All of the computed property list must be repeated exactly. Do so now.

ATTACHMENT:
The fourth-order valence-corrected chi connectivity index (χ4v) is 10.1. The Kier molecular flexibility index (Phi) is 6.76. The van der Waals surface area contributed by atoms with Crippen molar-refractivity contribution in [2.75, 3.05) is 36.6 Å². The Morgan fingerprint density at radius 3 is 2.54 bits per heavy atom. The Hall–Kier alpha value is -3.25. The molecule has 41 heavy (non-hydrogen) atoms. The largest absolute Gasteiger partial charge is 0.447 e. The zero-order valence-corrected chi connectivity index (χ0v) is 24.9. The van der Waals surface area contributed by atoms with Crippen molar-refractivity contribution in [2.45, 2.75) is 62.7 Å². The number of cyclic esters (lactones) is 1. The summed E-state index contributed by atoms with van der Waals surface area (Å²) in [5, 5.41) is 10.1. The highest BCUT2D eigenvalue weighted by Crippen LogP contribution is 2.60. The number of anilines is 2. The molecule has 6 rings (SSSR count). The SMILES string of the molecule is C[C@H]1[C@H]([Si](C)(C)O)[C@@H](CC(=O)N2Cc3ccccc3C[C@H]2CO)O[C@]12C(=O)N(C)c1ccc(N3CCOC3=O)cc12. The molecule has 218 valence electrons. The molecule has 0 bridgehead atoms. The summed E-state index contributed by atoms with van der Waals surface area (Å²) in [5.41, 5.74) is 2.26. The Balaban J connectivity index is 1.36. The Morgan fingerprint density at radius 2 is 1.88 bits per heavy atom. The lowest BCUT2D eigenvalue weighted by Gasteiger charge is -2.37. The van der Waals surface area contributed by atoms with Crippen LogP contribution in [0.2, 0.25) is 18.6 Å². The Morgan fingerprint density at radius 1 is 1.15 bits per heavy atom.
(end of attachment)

The fourth-order valence-corrected chi connectivity index (χ4v) is 10.1. The Kier molecular flexibility index (Phi) is 6.76. The van der Waals surface area contributed by atoms with Crippen molar-refractivity contribution in [2.75, 3.05) is 36.6 Å². The Morgan fingerprint density at radius 3 is 2.54 bits per heavy atom. The Hall–Kier alpha value is -3.25. The molecule has 41 heavy (non-hydrogen) atoms. The largest absolute Gasteiger partial charge is 0.447 e. The zero-order valence-corrected chi connectivity index (χ0v) is 24.9. The van der Waals surface area contributed by atoms with Crippen molar-refractivity contribution in [2.45, 2.75) is 62.7 Å². The number of cyclic esters (lactones) is 1. The summed E-state index contributed by atoms with van der Waals surface area (Å²) in [5, 5.41) is 10.1. The highest BCUT2D eigenvalue weighted by Crippen LogP contribution is 2.60. The number of anilines is 2. The molecule has 6 rings (SSSR count). The SMILES string of the molecule is C[C@H]1[C@H]([Si](C)(C)O)[C@@H](CC(=O)N2Cc3ccccc3C[C@H]2CO)O[C@]12C(=O)N(C)c1ccc(N3CCOC3=O)cc12. The molecule has 218 valence electrons. The molecule has 0 bridgehead atoms. The summed E-state index contributed by atoms with van der Waals surface area (Å²) in [5.41, 5.74) is 2.26. The Balaban J connectivity index is 1.36. The Morgan fingerprint density at radius 2 is 1.88 bits per heavy atom. The lowest BCUT2D eigenvalue weighted by Gasteiger charge is -2.37. The van der Waals surface area contributed by atoms with Crippen LogP contribution in [0.2, 0.25) is 18.6 Å². The Morgan fingerprint density at radius 1 is 1.15 bits per heavy atom.